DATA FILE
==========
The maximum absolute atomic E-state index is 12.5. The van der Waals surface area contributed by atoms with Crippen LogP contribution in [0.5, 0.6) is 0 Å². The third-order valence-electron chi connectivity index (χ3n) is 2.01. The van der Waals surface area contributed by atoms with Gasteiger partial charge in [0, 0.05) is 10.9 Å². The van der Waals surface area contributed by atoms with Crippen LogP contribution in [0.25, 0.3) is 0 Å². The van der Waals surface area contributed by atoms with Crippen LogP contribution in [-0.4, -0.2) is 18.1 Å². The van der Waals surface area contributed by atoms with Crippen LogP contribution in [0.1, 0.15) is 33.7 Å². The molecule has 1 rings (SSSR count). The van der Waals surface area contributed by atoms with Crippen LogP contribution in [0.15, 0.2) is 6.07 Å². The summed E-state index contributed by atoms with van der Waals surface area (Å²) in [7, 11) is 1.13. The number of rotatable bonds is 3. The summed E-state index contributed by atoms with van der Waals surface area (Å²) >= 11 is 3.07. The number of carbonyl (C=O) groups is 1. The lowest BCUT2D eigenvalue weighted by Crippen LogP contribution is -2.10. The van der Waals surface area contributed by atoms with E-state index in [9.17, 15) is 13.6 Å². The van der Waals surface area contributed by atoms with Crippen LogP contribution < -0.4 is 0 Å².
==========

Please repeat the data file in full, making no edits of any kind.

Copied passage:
The maximum absolute atomic E-state index is 12.5. The van der Waals surface area contributed by atoms with Crippen LogP contribution in [0.5, 0.6) is 0 Å². The third-order valence-electron chi connectivity index (χ3n) is 2.01. The van der Waals surface area contributed by atoms with Gasteiger partial charge in [0, 0.05) is 10.9 Å². The van der Waals surface area contributed by atoms with Crippen LogP contribution in [0.25, 0.3) is 0 Å². The van der Waals surface area contributed by atoms with Crippen LogP contribution in [-0.4, -0.2) is 18.1 Å². The van der Waals surface area contributed by atoms with Crippen LogP contribution in [0.1, 0.15) is 33.7 Å². The molecule has 1 rings (SSSR count). The van der Waals surface area contributed by atoms with Crippen LogP contribution in [0.15, 0.2) is 6.07 Å². The summed E-state index contributed by atoms with van der Waals surface area (Å²) in [7, 11) is 1.13. The number of rotatable bonds is 3. The summed E-state index contributed by atoms with van der Waals surface area (Å²) >= 11 is 3.07. The number of carbonyl (C=O) groups is 1. The lowest BCUT2D eigenvalue weighted by Crippen LogP contribution is -2.10. The van der Waals surface area contributed by atoms with E-state index in [9.17, 15) is 13.6 Å². The van der Waals surface area contributed by atoms with Crippen LogP contribution < -0.4 is 0 Å².